Hind Swaraj or Indian Home Rule is a book written by Mohandas Gandhi aboard a ship in 1908. It was first published in serialized form in his newspaper Indian Opinion. The book is in dialogue form, with Gandhi playing the part of the "The Editor" and his putative young interviewer as "The Reader." Gandhi addresses a wide range of issues and doles out firm opinions, but it is important to remember that he himself cautioned readers that his views on any given topic evolved with time.
In Hind Swaraj, we see that Gandhi had a unique vision of India, one that was quite unorthodox among the Indian nationalists of the day. He starts off on the nature of British rule. He asserts that the British did not take India, but that Indians gave it to them by actively co-operating and often collaborating with them. He maintains that the idea of an Indian nation existed much before the advent of the British and cites Shankaracharya’s setting up of four temples across India as an example. According to him, the British idea of civilization is decadent and can only lead to destruction. He dissents with everyone in stating that parliamentary democracy is a corrupt form of government and that India should not adopt it.
Gandhi has extremely passionate views about modern education and industrialization. He vehemently opposes any changes to India’s traditional ways of life and brands all devices of industrialization and formal education as counter-productive. The extent of his bitter opposition to modern civilization can be seen at the end of the text when he extols doctors and lawyers to abandon their professions.
Politically, Gandhi projects himself as neither a Moderate nor an Extremist (The older Moderates and younger Extremeists formed the two leading camps of the Indian nationalist movement before Gandhi essentially took over from them). He does criticize the youth’s disregard for the Moderate leaders of yore and praises them for sowing the seeds of Swaraj (self-rule) in India. At the same time, he criticizes the Extremist tendencies for violence. He believes that the youth have an entirely wrong idea of freedom. In his eyes, India merely wanted to drive out the British and continue to embrace British ideals. This, he says, is wrong and he argues that India should do its best to preserve its ways.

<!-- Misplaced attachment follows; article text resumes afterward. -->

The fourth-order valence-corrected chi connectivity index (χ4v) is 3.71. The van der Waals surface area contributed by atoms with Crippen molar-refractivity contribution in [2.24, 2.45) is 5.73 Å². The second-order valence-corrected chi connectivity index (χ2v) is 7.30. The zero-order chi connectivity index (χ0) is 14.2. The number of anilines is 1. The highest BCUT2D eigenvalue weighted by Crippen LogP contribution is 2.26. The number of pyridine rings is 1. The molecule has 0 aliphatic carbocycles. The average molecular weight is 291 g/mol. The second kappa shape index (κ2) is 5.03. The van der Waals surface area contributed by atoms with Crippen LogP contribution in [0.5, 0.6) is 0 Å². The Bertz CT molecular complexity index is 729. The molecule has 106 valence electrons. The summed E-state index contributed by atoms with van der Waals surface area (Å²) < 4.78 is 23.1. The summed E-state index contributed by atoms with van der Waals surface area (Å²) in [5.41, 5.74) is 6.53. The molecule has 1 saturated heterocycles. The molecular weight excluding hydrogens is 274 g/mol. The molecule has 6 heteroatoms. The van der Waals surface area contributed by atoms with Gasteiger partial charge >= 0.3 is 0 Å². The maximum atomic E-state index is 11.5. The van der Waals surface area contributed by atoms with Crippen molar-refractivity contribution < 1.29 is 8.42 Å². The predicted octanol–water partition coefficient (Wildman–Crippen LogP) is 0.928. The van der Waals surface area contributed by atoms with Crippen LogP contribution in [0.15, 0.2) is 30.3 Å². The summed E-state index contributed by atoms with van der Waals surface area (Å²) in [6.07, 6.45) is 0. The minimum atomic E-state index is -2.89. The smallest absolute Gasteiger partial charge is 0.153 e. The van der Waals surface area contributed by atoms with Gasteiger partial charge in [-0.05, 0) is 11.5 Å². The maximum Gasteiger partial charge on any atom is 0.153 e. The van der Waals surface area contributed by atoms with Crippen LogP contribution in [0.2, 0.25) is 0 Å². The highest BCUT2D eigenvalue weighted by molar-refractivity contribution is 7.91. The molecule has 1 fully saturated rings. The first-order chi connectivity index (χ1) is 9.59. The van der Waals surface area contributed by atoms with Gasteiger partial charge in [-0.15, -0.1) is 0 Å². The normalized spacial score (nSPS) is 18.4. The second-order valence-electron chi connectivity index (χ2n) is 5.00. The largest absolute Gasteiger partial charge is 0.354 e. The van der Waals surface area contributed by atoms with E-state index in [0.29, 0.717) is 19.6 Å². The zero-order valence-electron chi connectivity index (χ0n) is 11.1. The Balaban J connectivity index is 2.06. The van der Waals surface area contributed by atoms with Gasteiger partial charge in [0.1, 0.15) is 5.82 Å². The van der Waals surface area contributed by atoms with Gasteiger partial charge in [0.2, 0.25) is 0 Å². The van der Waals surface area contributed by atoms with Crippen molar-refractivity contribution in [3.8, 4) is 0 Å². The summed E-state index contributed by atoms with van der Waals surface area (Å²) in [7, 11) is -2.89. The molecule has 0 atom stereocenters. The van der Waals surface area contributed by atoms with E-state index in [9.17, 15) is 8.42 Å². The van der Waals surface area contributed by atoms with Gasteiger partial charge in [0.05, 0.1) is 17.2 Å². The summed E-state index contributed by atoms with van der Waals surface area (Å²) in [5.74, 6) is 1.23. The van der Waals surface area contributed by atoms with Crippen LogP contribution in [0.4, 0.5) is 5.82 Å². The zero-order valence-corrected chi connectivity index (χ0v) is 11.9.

Gandhi also displays a healthy optimism in regard to Hindu-Muslim relations. He does not concur with others when they say that Indian Muslims are really foreigners. Although he extols Muslims to respect and preserve cows (cow-slaughter was a touchy issue of the time), he does not want to force himself upon them. He feels that any future Indian government must be inclusive of all religions and the Indian population must ingest healthy doses of each other’s cultures to function as one people.
Perhaps the most important idea that he tried to convey was about the nature of Swaraj. While Swaraj was a cause that was dear to countless Indians, few really viewed it in the same terms as Gandhi. To most people, the realization of Swaraj simply meant Indians running their own country. To Gandhi, however, Swaraj was a more personal idea. It meant the rejection of what he saw as unholy influences of the West and the acceptance of traditional Indian spiritual and cultural values. Swaraj, then, had little to do with the removal of the British from India. While their eviction would have helped in maintaining traditional ways and preventing negative influences from outside, it was mostly besides the point. A true Ram Rajya (utopia) had little to do with who held the reigns of power, but depended heavily on Indians adopting Gandhi's ideas about Indian tradition and spiritualism. The British were welcome to stay on in India as long they gave up their industrialized, liberal-capitalistic ways and adopted simple agrarian lives.